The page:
I don't have a lot of lovely anecdotes today. But, the teachers have been very welcoming of me, and that means a lot to me. I've been open about telling them that seeing how hard they work should be required of parents. I think they appreciate that someone "from the outside" finally understands.

Thursday, May 2, 2013

Art Class

From the mind of a 4th-grader, May 2, 2013.
Another last-minute invite today: My favorite K-4 needed a teacher.

An art teacher.

I was worried, because while I'm more of a consumer/patron of art than perhaps the average person, I'm not an expert.

And I can't draw a stick figure.

But they needed someone, so I went.

The regular teacher left a substitute plan, and it had variations on what one student told me always happens when there is a substitute in art: "We draw."

OK, Miss Smarty Pants, we're going to draw.


I had a section of fourth and first graders, and two sections each of second and third graders throughout the day.

The good news is that while I'm no expert, I've at least had enough time and observation to learn a little better how to tame the wild ones, or at least manage them. And I'm feeling more comfortable in providing a good atmosphere for the ones who are predisposed to engage.

I had a plan. It seems to me that a good approach is to set the tone right away, so I used today to be a little more bold and leader-y. I think it worked.

The classes were all at least 45 minutes; the fourth graders got a full hour. I started by asking them to "define" art. I got a lot of good feedback. I asked them about other forms, such as performance, music, photography. Some of the kids gave the answer I was really looking for: Art is about expression.

As such, there is no "wrong" art. As long as it comes from the motivation of personal expression, they were golden.

So in that regard, I asked them to draw a "face." I showed them Picasso's "Weeping Woman," a self-portrait by Van Gogh, Munch's "The Scream." Three faces; three very different takes.

I was asked "can I draw a robot/animal/monster" and so forth. Yes. YES! Draw ANYTHING that YOU say is a "face" and you are right.

It took some of them a little work to embrace the idea of that little structure. I had to repeatedly reinforce the idea that it was impossible to fail so long as they put forth an effort.

A couple of the kids totally "got it." One girl began bringing me multiple drawings, each a little more "out there" than the others, culminating in a drawing with different-color lines undulating across the page.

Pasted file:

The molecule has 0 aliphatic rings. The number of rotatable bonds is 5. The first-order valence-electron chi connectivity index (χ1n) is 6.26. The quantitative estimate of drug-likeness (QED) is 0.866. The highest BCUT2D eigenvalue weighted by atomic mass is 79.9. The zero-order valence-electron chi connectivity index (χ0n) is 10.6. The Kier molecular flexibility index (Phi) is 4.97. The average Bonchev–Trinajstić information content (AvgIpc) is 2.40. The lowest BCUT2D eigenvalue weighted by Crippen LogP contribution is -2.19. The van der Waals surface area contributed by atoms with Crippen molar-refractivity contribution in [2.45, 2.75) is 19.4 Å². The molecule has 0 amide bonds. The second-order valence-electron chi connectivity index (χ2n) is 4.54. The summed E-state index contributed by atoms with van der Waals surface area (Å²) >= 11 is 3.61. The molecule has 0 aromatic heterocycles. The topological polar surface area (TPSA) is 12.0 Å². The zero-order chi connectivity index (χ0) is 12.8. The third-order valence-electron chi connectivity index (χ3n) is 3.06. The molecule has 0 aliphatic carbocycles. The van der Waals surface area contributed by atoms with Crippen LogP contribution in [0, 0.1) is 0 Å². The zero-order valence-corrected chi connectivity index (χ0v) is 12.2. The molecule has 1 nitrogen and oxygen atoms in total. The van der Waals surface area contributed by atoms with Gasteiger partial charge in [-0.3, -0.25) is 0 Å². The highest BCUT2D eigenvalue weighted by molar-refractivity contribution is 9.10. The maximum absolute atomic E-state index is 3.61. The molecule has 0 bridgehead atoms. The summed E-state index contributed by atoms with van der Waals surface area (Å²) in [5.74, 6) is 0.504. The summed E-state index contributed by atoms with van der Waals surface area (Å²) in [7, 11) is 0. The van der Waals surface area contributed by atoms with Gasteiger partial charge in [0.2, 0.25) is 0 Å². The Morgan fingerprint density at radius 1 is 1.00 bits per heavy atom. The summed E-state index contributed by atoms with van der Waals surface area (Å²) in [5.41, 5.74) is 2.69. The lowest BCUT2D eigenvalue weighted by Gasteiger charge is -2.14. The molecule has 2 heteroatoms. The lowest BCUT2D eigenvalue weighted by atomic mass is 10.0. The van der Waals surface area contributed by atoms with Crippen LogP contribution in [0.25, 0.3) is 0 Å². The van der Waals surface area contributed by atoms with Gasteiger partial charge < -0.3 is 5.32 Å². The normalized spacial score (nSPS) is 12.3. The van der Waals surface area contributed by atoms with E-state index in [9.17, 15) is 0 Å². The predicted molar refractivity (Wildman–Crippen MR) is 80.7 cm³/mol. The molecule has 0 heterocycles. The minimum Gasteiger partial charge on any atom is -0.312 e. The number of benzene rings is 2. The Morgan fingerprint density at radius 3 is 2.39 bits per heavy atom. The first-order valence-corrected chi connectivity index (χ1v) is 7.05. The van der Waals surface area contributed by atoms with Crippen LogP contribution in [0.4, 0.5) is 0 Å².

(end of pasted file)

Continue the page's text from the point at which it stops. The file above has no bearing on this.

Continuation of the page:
Some of the art, like the example above, was in my mind extraordinary. There's real talent in these developing minds. I hope that they stick with it, and for the dozen or so students who produced truly thoughtful work, I did everything I could to encourage them to continue to pursue their vision.

With 10-15 minutes left in the class, or when a few artists finished quickly, I staged a "gallery showing" where I brought the artist up, introduced them, held their work high and asked them to explain their work. Surprisingly, they were enthusiastic and not as shy as I feared they might be.

As usual, encouragement brings out the best in a child.


My day's highlight: One student told me she "couldn't draw." I sat at the table next to her as two other students scribbled away. In her anxiety she tapped her marker nervously a few times, dotting the empty expanse of paper.

"Have you ever heard of pointillism?"

She had not. I quickly tapped in Seurat's name on Google, calling up a self-portrait and some other works of his to show her about pointillism. I then drew a horrific, simplistic example on a worksheet.

Fifteen minutes later she raised her hand to participate in the gallery show. She had made a girl with long hair in a pointillist style.

I need the money, but real talk: this vivid example of opening a child's mind to something new was worth every penny. It melted me; when I recapped this story to M later in the day, I became very emotional. Whether this girl ever becomes an artist or not -- today, she learned something new. And I was the facilitator of that.


My art teacher at that age was a sweet, tiny white-haired old lady named Mrs. Dollahite. Her classroom was noticeably different... when you walked in, the high walls were filled with paint, crayons, charcoal, clay... imagine the stereotype of a 60s-era elementary school art classroom. That was Mrs. Dollahite's room.

My love of art developed as a concentration on the written or sung word; much later in life did I come to appreciate those who can produce a visual form on canvas or via sculpture. Art is a reflection of humanity, and meant to enrich us and add depth and conscience to our lives.

To see those children explore was a thrill.

Another good day.